6. Autumn Landscape with a View of Het Steen
Image Credit: PaintingDb
Or simply the Het Steen, it’s a landscape painting and a prominent piece of Rubens’ later work. Several art critics consider it as a prominent artwork of Baroque era. The 131cm x 229cm painting shows the landscape surrounding of Rubens’ Het Steen estate near Antwerp. It also includes a cart, his manor, and a hunter. The work was completed in 1636 and is displayed at the National Gallery, London. The painting was donated by British art patron George Beaumont.
7. Hippopotamus and Crocodile Hunt
Image Credit: Wikiwand
The work was commissioned by Maximilian I, a prince-elector of the Holy Roman empire, to adorn the Schleissheim Palace in Munich. Measuring 248cm x 321cm, the painting shows a group of hunters along with hunting dogs attacking a crocodile and a hippopotamus. Widely accepted as among the best Peter Paul Rubens paintings, the work is a proof of his mastery over drama, which is further accentuated by the composition, texture, and color. The work is displayed at Toronto’s Art Gallery of Ontario.
8. Massacre of the Innocents
Image Credit: The Underground
The piece was rediscovered in 2001, and a year later, was auctioned off for a record $117 million. It’s one of the two Peter Paul Rubens paintings, inspired by a Biblical story with the same title. The new owner Kenneth Thompson (1923-2006), a Canadian art collector, loaned the painting to National Gallery, London, and later donated it to Art Gallery of Ontario, Toronto, where it can be viewed even today.
9. Disembarkation at Marseilles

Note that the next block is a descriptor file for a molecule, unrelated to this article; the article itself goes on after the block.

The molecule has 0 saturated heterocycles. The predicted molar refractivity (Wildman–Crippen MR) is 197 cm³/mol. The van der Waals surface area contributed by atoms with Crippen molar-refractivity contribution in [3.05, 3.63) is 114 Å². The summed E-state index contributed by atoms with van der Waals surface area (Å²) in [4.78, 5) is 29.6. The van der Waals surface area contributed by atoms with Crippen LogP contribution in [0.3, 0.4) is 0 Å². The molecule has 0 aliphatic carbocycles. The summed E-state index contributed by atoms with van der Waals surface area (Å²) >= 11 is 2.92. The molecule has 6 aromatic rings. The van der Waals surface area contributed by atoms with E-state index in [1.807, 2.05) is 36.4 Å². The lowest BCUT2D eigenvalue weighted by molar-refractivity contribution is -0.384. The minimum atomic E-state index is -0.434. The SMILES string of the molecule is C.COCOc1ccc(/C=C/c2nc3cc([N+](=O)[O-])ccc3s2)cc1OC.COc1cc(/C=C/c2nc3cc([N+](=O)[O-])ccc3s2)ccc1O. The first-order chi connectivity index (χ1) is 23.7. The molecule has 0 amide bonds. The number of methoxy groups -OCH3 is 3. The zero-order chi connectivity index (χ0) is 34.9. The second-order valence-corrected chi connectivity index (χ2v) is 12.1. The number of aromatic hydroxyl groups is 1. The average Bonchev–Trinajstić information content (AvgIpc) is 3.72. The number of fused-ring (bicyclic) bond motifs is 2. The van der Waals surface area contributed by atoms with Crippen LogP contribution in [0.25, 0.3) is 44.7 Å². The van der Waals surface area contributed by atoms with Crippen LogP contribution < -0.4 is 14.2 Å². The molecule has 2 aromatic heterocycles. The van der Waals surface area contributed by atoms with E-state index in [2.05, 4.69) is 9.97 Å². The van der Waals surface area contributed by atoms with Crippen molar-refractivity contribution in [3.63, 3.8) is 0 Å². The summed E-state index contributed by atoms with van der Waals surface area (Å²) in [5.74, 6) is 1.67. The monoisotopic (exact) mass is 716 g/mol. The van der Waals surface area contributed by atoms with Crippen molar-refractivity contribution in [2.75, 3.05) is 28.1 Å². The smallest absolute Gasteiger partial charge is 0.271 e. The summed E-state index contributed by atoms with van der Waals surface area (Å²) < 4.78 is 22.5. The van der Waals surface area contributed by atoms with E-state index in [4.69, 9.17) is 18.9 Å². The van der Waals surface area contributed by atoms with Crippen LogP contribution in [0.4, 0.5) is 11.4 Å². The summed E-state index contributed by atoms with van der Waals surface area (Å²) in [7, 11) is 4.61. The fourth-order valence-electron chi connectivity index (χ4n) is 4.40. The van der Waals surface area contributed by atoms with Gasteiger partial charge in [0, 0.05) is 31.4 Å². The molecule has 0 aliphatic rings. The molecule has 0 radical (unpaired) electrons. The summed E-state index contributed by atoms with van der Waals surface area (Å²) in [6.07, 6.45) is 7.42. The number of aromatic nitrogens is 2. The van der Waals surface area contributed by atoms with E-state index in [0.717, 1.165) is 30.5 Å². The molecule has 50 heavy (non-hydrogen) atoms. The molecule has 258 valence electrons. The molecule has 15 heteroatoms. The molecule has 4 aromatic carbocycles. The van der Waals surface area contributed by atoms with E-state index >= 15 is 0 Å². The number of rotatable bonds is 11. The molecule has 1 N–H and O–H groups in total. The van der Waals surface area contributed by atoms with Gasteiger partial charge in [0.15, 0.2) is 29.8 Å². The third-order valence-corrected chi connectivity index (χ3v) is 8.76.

Image Credit: Studyblue
It’s one of the 21 paintings that comprise the Marie de’ Medici cycle and depicts Marie’s arrival as the new queen of France. Disembarkation at Marseilles shows Rubens’ mastery to convert an insignificant historical event into extraordinary artwork. The painting depicts Marie, and her aunt and sister coming down from a ship along with several mythological characters who guard them on their way to Marseilles. Marie de’ Medici herself had commissioned the painting, and is now available for public viewing at the Louvre, along with the other 20 pieces.
10. Horror of War
Image Credit: PaintingDb
Also known as Consequences of War, Peter Paul Rubens painted the picture for Ferdinando II de’ Medici, the then Grand Duke of Tuscany, in 1639. The painting is widely believed to symbolize the horrors of the Thirty Years War that was raging across central Europe at that time. Mars, the Roman god of war, can be seen at the centre of the painting. Venus, the Roman goddess of love, is shown trying to stop Mars and prevent the war. The painting, measuring 206cm x 345cm is displayed at Palazzo Pitti, Florence.